OUR new columnist, Lee Conetta, is Glasgow food royalty, with many years’ experience helping to run one of the city’s biggest restaurant groups. Each fortnight in Times Out, she will share memories of her life less ordinary, and the food she loves to cook. This week, Mrs Conetta demonstrates the value (sometimes) of living a little dangerously and rustles up a very simple but delicious carne patate (beef and potato stew.)

THE stories I share often revolve around the holidays my late husband Joe and I took with our children.

And of course, the food we ate there.

One year in Italy, we headed into the hills above Giulianova, a coastal town in Abruzzo, to visit a restaurant which had been recommended to us. The headwaiter had worked in Joe’s uncle’s restaurant in Glasgow,. (Readers may remember Landi and Mary Conetta of The Exchange, Yellow Bird and Kingburger fame.)

Lee Conetta with late husband Joe on holiday.

Lee Conetta with late husband Joe on holiday.

When we arrived, we discovered it was closed. As we stood for a moment admiring the view, which was so magnificent, a car drew up and two men and a woman got out. They were Italian gypsies, dressed in beautiful costume – colourful waistcoats for the men, and a bright dirndl skirt for the woman.

They nodded to us, and began to sing beautiful, old Italian songs which pulled at my heartstrings.

Joe, in his usual cheeky manner, said: ‘My wife can sing.’ After some hesitation I gave in and sang my usual Santa Lucia. The elder of the two men came over and invited us to dinner at a restaurant he knew.

My children were just three and six, and I was a bit apprehensive - but we decided to go. After 15 kilometres and no sign of any restaurant, I was beginning to worry and even Joe had started to doubt our impulsiveness. Eventually, we stopped at a restaurant in a wooded area, and the singers went inside.We were the only people in the empty restaurant, and I was full of trepidation.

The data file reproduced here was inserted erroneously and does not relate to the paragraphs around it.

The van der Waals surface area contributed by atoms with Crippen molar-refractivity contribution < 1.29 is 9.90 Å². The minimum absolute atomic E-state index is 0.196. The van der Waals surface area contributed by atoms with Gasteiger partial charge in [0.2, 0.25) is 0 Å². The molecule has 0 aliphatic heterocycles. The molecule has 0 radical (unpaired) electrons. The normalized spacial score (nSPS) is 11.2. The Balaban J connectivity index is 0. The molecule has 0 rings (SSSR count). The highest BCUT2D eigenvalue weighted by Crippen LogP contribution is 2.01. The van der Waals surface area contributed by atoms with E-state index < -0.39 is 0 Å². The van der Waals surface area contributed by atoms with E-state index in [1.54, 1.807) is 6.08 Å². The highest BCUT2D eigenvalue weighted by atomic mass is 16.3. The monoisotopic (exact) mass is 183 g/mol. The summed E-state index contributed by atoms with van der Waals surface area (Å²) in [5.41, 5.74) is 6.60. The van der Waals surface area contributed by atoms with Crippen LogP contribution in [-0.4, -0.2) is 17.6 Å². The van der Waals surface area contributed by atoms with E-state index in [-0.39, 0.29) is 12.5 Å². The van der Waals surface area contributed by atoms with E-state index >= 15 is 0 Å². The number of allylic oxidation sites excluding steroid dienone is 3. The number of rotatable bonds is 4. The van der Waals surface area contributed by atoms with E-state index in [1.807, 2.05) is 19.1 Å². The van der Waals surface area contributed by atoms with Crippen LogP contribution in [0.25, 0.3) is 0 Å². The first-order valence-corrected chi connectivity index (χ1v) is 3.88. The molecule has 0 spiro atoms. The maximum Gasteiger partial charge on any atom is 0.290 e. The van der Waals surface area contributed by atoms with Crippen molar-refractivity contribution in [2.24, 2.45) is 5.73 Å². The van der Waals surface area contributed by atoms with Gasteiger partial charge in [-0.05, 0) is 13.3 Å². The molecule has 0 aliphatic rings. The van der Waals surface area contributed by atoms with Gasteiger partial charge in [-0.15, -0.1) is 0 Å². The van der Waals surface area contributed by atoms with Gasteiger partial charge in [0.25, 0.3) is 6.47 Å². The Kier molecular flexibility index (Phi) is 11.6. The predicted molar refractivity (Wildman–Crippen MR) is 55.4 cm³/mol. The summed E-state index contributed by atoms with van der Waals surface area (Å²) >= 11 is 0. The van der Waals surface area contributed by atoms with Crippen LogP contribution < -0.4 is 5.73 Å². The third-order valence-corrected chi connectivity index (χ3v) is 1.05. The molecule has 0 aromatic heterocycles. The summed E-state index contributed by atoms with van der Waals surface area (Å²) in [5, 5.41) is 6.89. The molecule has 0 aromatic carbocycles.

And then, it started to fill up and the food arrived, which cheered us up. A fantastic antipasto, a wild boar pasta, goat with peppers and roast potatoes with rosemary and salad….After the meal, everyone sang and played music, and it was wonderful. I had to pinch myself that I was not dreaming.

At the end of the night, Joe leaned over anxiously and asked me how much I thought it would cost.

READ MORE: Cooking with Mrs Conetta - 'We must teach our children to be passionate about food'

“There must be 40 people here, do we have to pay for it all?” he wondered. But when he went to pay, our host jumped up and said we must not, we were his guests. Outside the restaurant, we said our goodbyes, and our host said to Joe, “My name is Miguel, you are Giuseppe, and now we are brothers. I will pray for you.”

It was a strange and surreal evening, but it was lovely to be surrounded by good food and music and the company of good people. It showed me that sometimes in life you have to live a little dangerously or you will not experience all that life has to offer after all.

Lee Conettas beef stew. Pic Gordon Terris/ Herald&Times

Lee Conetta's beef stew. Pic Gordon Terris/ Herald&Times


This week’s recipe is about good, honest food made to share with family or friends. Carne patate, or meat and potato stew, is a delicious and simple dish. Enjoy.


680 grams of meat – you can choose whichever you like, I prefer to use beef or pork

8 potatoes, peeled – King Edwards are the best, I find

2 bottles of passata

3 cloves of garlic

Salt and pepper

A little extra virgin olive oil.

A red pepper, chopped (optional)


1. Brown the meat in the olive oil in a pan on top of the stove.

2. Cut the potatoes into chunks and add them to the pan.

3. Add the garlic and passata and the red pepper, if you like – this can be left out, but I like to add it.

4. Cook for approximately 40 minutes either on the stove or transfer to the oven.

5. Season and serve.